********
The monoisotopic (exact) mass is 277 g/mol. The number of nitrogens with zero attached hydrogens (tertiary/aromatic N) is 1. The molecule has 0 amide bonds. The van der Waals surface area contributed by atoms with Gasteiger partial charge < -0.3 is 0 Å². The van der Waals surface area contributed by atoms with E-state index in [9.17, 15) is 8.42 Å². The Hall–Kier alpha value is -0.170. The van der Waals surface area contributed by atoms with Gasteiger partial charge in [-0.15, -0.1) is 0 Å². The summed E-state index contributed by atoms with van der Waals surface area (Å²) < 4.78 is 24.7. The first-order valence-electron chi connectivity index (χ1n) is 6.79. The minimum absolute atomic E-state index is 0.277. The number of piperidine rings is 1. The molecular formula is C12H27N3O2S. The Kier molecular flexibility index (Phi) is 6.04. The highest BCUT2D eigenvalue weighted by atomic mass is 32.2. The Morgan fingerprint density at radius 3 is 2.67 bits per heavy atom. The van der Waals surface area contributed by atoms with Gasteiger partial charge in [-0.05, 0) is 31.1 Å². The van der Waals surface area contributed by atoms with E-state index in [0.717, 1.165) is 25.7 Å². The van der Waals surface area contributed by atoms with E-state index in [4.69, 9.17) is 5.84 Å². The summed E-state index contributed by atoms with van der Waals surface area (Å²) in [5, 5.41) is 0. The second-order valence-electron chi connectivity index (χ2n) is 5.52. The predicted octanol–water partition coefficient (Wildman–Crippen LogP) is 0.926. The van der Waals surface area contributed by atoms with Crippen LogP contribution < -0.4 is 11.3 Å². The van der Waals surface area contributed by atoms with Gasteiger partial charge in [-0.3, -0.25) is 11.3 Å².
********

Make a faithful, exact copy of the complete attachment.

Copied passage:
The monoisotopic (exact) mass is 277 g/mol. The number of nitrogens with zero attached hydrogens (tertiary/aromatic N) is 1. The molecule has 0 amide bonds. The van der Waals surface area contributed by atoms with Gasteiger partial charge < -0.3 is 0 Å². The van der Waals surface area contributed by atoms with E-state index in [9.17, 15) is 8.42 Å². The Hall–Kier alpha value is -0.170. The van der Waals surface area contributed by atoms with Gasteiger partial charge in [-0.15, -0.1) is 0 Å². The summed E-state index contributed by atoms with van der Waals surface area (Å²) < 4.78 is 24.7. The first-order valence-electron chi connectivity index (χ1n) is 6.79. The minimum absolute atomic E-state index is 0.277. The number of piperidine rings is 1. The molecular formula is C12H27N3O2S. The Kier molecular flexibility index (Phi) is 6.04. The highest BCUT2D eigenvalue weighted by atomic mass is 32.2. The Morgan fingerprint density at radius 3 is 2.67 bits per heavy atom. The van der Waals surface area contributed by atoms with Gasteiger partial charge in [-0.05, 0) is 31.1 Å². The van der Waals surface area contributed by atoms with E-state index in [0.717, 1.165) is 25.7 Å². The van der Waals surface area contributed by atoms with E-state index in [4.69, 9.17) is 5.84 Å². The summed E-state index contributed by atoms with van der Waals surface area (Å²) in [5, 5.41) is 0. The second-order valence-electron chi connectivity index (χ2n) is 5.52. The predicted octanol–water partition coefficient (Wildman–Crippen LogP) is 0.926. The van der Waals surface area contributed by atoms with Crippen LogP contribution < -0.4 is 11.3 Å². The van der Waals surface area contributed by atoms with Gasteiger partial charge in [-0.3, -0.25) is 11.3 Å².